The air around the volcanic mesa shimmers with reflected heat; if the temperature rises, surely it will return to molten lava. I'm on Black Butte in the southernmost peak of Arizona's Vulture Mountain chain, a place where vultures are the only birds ingenious enough to perch atop the black crags: They piss on their feet.


It's hot; my shadow is burnt onto the sand like the chalk outlines police draw around fatalities.


My responsibility as a good employee means trudging across the desert floor laden with poles, shovels, axes, saws, hammers, maps and water. I carry little pill bottles stuffed with documents which claimstake the land we walk across in the name of whatever geological entity we are hired hands for.


In the middle of the Mojave, Chiricahua, Sonoran and Nevadan deserts, in corners so distant even the wind gets lost, we triangulate and calculate. It is an existence that leads a man to contemplate buzzard urine.


The hottest place I ever worked as a human mule was near the Eagle Tail Mountains west of Phoenix. The USGS quadrangle maps identified the particular parcel we were graphing as 4th of July Peak, an inconsequential heap of black volcanic slag, too puny to cast a cool shadow. The temperature there hits the high hundred-and-teens, occasionally breaking 120 degrees.


We traveled in perfect rectangles across the strange multicolored soils, measuring our progress with laser beams and mirrors as we strolled, noticing that the texture of the grains changed along with the colors into yellows, tans, browns, clays and sandstones. The land was covered with gnarled ironwood trees, badger holes, spiky Thorn of Christ cactus, and the only sign of human habitation was the Palo Verde Nuclear Power Plant. Blinking, my eyes stinging from the salt of my sweat, I could almost see Palo Verde exploding catastrophically, venting giant plumes of steam capable of melting mountains.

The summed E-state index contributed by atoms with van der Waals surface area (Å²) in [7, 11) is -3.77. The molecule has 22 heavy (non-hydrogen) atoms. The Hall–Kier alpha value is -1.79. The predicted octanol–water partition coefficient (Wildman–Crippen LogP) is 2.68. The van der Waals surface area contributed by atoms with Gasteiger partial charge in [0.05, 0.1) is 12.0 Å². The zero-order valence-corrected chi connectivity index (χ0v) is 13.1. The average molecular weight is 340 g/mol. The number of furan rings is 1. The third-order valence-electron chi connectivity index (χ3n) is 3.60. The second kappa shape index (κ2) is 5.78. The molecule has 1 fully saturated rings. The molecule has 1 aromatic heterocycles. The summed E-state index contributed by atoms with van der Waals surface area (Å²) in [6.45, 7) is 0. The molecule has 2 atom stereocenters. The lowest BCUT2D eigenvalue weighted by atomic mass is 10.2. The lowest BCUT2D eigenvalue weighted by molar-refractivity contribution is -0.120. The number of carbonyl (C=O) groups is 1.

Some of the two-dimensional Euclidean shapes we survey make no sense at all for the terrain. One of our points is about 30 feet up a cliff and needs a tagged post hammered into it. We flip a coin and Lady Luck chooses me to scale the cliff. By the time I return, co-worker Brian discovers an eagle eye, our name for any small cave in a cliff that gives us a view. We put down our bundles of poles, taking an exploration break only to discover it is not a cave at all but a freestanding slab that has been windcarved from the sandstone cliff into a facade fronting a ledge. As soon as we climb in, two hawks screech, circling and challenging us.


Once I encountered a small herd of mustangs in northern Nevada, tiny ponies whose tails and manes hung to the ground. As I climbed over a ridge, my scent was carried by the same breezes which the vultures were sailing, riding thermal updrafts. The stallion responded to me as a rival. He reared, throwing up clouds of dust in an equine tantrum. I used my shovel to throw up clouds of my own into the air and he whinnied, racing between me and his mares, back and forth, back and forth. Suddenly they vanished across the landscape, their shadows sailing along the prairie grass like kites.


Kneeling in the eagle eye reminds me of precipice-prose, like John Muir's at Yosemite Falls or the Nathaniel Hawthorne tale about climbing to the top of a church steeple, where he admired the landscape while the villagers warned of blasphemy.